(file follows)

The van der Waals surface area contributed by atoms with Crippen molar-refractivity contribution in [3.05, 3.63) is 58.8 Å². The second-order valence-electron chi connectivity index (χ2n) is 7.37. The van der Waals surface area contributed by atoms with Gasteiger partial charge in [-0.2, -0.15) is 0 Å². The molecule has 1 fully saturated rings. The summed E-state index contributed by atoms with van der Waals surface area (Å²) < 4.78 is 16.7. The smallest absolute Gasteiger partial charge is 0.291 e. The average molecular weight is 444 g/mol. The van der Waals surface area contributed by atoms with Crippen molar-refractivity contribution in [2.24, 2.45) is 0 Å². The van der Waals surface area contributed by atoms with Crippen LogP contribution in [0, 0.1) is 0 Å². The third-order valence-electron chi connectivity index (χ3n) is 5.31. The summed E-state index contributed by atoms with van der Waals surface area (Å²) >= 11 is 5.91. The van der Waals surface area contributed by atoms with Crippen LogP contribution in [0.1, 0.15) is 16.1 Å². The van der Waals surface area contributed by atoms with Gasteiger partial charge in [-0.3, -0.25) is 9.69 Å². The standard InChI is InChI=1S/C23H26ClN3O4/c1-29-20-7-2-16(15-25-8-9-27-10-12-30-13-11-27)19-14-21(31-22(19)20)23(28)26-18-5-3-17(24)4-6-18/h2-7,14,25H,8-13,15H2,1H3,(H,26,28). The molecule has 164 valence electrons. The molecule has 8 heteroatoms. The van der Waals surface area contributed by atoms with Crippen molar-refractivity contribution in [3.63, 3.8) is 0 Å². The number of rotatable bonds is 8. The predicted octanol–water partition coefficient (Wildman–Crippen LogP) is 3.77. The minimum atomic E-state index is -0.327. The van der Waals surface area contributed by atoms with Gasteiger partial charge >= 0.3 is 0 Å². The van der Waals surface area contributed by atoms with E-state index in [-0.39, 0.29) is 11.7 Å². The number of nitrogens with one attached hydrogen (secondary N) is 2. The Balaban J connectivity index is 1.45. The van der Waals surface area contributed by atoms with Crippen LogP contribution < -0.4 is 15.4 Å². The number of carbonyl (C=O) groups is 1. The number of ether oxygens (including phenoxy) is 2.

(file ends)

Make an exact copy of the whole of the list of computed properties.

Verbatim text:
The van der Waals surface area contributed by atoms with Crippen molar-refractivity contribution in [3.05, 3.63) is 58.8 Å². The second-order valence-electron chi connectivity index (χ2n) is 7.37. The van der Waals surface area contributed by atoms with Gasteiger partial charge in [-0.2, -0.15) is 0 Å². The molecule has 1 fully saturated rings. The summed E-state index contributed by atoms with van der Waals surface area (Å²) < 4.78 is 16.7. The smallest absolute Gasteiger partial charge is 0.291 e. The average molecular weight is 444 g/mol. The van der Waals surface area contributed by atoms with Crippen molar-refractivity contribution in [2.24, 2.45) is 0 Å². The van der Waals surface area contributed by atoms with Crippen LogP contribution in [0, 0.1) is 0 Å². The third-order valence-electron chi connectivity index (χ3n) is 5.31. The summed E-state index contributed by atoms with van der Waals surface area (Å²) >= 11 is 5.91. The van der Waals surface area contributed by atoms with Crippen LogP contribution in [0.1, 0.15) is 16.1 Å². The van der Waals surface area contributed by atoms with Gasteiger partial charge in [-0.3, -0.25) is 9.69 Å². The standard InChI is InChI=1S/C23H26ClN3O4/c1-29-20-7-2-16(15-25-8-9-27-10-12-30-13-11-27)19-14-21(31-22(19)20)23(28)26-18-5-3-17(24)4-6-18/h2-7,14,25H,8-13,15H2,1H3,(H,26,28). The molecule has 164 valence electrons. The molecule has 8 heteroatoms. The van der Waals surface area contributed by atoms with Crippen molar-refractivity contribution in [3.63, 3.8) is 0 Å². The number of rotatable bonds is 8. The predicted octanol–water partition coefficient (Wildman–Crippen LogP) is 3.77. The minimum atomic E-state index is -0.327. The van der Waals surface area contributed by atoms with Gasteiger partial charge >= 0.3 is 0 Å². The van der Waals surface area contributed by atoms with E-state index in [-0.39, 0.29) is 11.7 Å². The number of nitrogens with one attached hydrogen (secondary N) is 2. The Balaban J connectivity index is 1.45. The van der Waals surface area contributed by atoms with Crippen LogP contribution < -0.4 is 15.4 Å². The number of carbonyl (C=O) groups is 1. The number of ether oxygens (including phenoxy) is 2.